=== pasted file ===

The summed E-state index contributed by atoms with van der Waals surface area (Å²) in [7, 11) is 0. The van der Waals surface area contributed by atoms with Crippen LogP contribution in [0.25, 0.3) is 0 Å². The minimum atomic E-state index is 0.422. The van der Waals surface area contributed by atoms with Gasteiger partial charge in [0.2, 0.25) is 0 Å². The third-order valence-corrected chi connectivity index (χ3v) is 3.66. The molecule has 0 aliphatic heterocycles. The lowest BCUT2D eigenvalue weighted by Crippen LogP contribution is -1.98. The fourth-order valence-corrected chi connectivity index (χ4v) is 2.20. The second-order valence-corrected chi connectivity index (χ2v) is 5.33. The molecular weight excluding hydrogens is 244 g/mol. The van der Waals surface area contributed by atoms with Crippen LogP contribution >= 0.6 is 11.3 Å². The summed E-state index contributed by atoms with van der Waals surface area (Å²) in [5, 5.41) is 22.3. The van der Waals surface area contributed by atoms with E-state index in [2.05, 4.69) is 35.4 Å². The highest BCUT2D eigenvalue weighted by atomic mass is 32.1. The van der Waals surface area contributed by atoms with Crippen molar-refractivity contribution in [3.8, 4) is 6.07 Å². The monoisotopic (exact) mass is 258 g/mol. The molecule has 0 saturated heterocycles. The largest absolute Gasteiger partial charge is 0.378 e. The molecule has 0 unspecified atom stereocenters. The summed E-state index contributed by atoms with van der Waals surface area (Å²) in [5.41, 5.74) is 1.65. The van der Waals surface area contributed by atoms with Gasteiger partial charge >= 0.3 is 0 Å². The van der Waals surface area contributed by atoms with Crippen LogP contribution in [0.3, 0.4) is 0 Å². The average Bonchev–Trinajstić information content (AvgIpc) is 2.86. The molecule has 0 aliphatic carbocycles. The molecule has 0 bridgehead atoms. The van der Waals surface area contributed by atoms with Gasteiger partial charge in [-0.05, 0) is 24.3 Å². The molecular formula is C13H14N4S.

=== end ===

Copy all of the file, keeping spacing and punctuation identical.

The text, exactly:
The summed E-state index contributed by atoms with van der Waals surface area (Å²) in [7, 11) is 0. The van der Waals surface area contributed by atoms with Crippen LogP contribution in [0.25, 0.3) is 0 Å². The minimum atomic E-state index is 0.422. The van der Waals surface area contributed by atoms with Gasteiger partial charge in [0.2, 0.25) is 0 Å². The third-order valence-corrected chi connectivity index (χ3v) is 3.66. The molecule has 0 aliphatic heterocycles. The lowest BCUT2D eigenvalue weighted by Crippen LogP contribution is -1.98. The fourth-order valence-corrected chi connectivity index (χ4v) is 2.20. The second-order valence-corrected chi connectivity index (χ2v) is 5.33. The molecular weight excluding hydrogens is 244 g/mol. The van der Waals surface area contributed by atoms with Crippen LogP contribution >= 0.6 is 11.3 Å². The summed E-state index contributed by atoms with van der Waals surface area (Å²) in [5, 5.41) is 22.3. The van der Waals surface area contributed by atoms with E-state index in [2.05, 4.69) is 35.4 Å². The highest BCUT2D eigenvalue weighted by atomic mass is 32.1. The van der Waals surface area contributed by atoms with Crippen molar-refractivity contribution in [3.8, 4) is 6.07 Å². The monoisotopic (exact) mass is 258 g/mol. The molecule has 0 saturated heterocycles. The largest absolute Gasteiger partial charge is 0.378 e. The molecule has 0 unspecified atom stereocenters. The summed E-state index contributed by atoms with van der Waals surface area (Å²) in [5.41, 5.74) is 1.65. The van der Waals surface area contributed by atoms with Gasteiger partial charge >= 0.3 is 0 Å². The van der Waals surface area contributed by atoms with Crippen LogP contribution in [0.3, 0.4) is 0 Å². The average Bonchev–Trinajstić information content (AvgIpc) is 2.86. The molecule has 0 aliphatic carbocycles. The molecule has 0 bridgehead atoms. The van der Waals surface area contributed by atoms with Gasteiger partial charge in [-0.05, 0) is 24.3 Å². The molecular formula is C13H14N4S.